For a plant with a short bang, lilacs (Syringa) reside in memories for a very long time. Whether it is through remembrance of an early season color splash or a faint hint of a heady fragrance, lilacs are recognized by most.

Although ubiquitous throughout parts of the US, they are not native. Most originated in Asia and Eastern Europe, traveling via gardeners and plant hunters. The names most recognized in early plant hunting and the subsequent generations of breeding are Wilson, Lemoine, Preston, Cumming, Kolesnikov, and Fiala to name a handful.

Lilac history and the world travels are fascinating reading. If looking for some living exhibits of the history and travels, check out…

  • Alice Harding Memorial Lilac Walk, North Brunswick, NJ
  • Arnold Arboretum, Jamaica Plains, MA
  • Descanso Gardens, La Canada Flintridge, CA
  • Denver Botanic Garden, Denver, CO
  • Ewing Park, Des Moines, IA
  • Highland Park Lilac Festival, Rochester, NY
  • Holden Arboretum, Kirtland, OH
  • Hulda Klager Lilac Gardens, Woodland, WA
  • June Lilac Festival on Mackinac Island, MI
  • Longnecker Gardens, Madison, WI
  • Minnesota Landscape Arboretum, Chanhassen, MN
  • Morton Arboretum, Lisle, IL

What does it take to grow lilacs? Not much. They are easy landscape plants if chosen properly for the planting site and then left alone to develop roots and grow. Choosing properly encompasses analyzing sunlight, air flow, soil conditions, and soil moisture content. At least four to six hours of sunlight per day will provide the needed light for optimal bloom development. Ensuring air flow via pruning and plant placement will minimize potential for powdery mildew on susceptible cultivars.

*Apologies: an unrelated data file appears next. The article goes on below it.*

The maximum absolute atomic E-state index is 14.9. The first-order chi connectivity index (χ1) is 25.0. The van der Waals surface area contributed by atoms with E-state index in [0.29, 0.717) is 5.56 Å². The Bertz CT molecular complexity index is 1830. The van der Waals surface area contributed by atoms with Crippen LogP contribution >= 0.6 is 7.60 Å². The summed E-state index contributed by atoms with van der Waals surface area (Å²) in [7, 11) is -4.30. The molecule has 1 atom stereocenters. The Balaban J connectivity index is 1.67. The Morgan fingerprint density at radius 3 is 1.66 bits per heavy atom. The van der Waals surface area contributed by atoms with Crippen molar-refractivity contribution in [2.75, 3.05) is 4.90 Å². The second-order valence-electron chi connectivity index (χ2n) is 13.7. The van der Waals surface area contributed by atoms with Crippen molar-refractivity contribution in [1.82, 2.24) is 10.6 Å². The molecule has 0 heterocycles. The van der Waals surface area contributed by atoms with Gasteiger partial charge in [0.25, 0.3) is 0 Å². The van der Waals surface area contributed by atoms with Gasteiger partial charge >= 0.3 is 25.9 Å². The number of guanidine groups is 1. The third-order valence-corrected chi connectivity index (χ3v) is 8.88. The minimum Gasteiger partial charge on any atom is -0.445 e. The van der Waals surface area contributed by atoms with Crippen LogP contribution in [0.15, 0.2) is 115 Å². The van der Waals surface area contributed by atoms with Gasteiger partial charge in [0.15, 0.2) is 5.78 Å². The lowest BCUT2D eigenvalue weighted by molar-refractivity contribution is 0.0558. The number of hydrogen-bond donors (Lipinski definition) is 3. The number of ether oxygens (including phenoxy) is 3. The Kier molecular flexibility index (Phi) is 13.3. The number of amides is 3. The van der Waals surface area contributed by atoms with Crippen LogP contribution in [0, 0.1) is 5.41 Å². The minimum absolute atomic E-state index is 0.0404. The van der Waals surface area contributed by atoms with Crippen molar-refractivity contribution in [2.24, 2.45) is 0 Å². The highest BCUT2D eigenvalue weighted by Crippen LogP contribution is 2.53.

Except for Syringa emodi, which tolerates higher levels of soil moisture, lilacs need well-drained soils to thrive. Fortunately for most gardeners, lilacs are extremely tolerant to soil type, pH levels, and growing conditions. For those plant owners that do not remember (or want) to fertilize, lilacs are your friend. They do not need or want a constant supply of additional nutrients.

Care for lilacs can be as much or as little as the landscape needs or the gardener wants to provide. Pruning is important to keep the blooms at a height easy to enjoy the sights and scents as well as make cutting a breeze. Flower buds develop on old (existing) wood (stems, branches). Pruning should be done right after blooming occurs.

Keep in mind that each cultivar may have pruning quirks that will produce the best flower show and growth habit. Do check the specifications provided by the breeder, grower, or seller for each selection brought into the landscape. Gradually removing old growth, a bit every year or two, is a good way to continue growth regeneration and keep height in check. Research whether chosen lilacs are grafted or grown as own root.

All lilacs will sucker – develop new plant starts close to the main root. Grafted plant suckers may not be as desirable as those tend to be root stock growth only. Not to knock the root stock, but those plants are generally used for the strength in root growth and the ability to foster the growth of another plant. They are not used for their plant form, flower beauty, or flower scent. Own root plants are those that are one plant, root to flower. Any sucker growth will be the same as the host from which it grew. Allowing suckers of own root plants to develop will give the gardener easy opportunities for dividing or enlarging the base of the existing plant.

Most lilacs can be left unpruned to grow and develop as they are wont but there are consequences to that mode of care, or lack thereof. Left unchecked, lilacs will often continue to grow beyond “mature height.” Unfortunately, the flowers will be out of normal reach as that growth continues. Fortunately, even the oldest of lilacs can be brought back into the landscape fold with a few years of diligent attention. They are tough and tenacious landscape plants.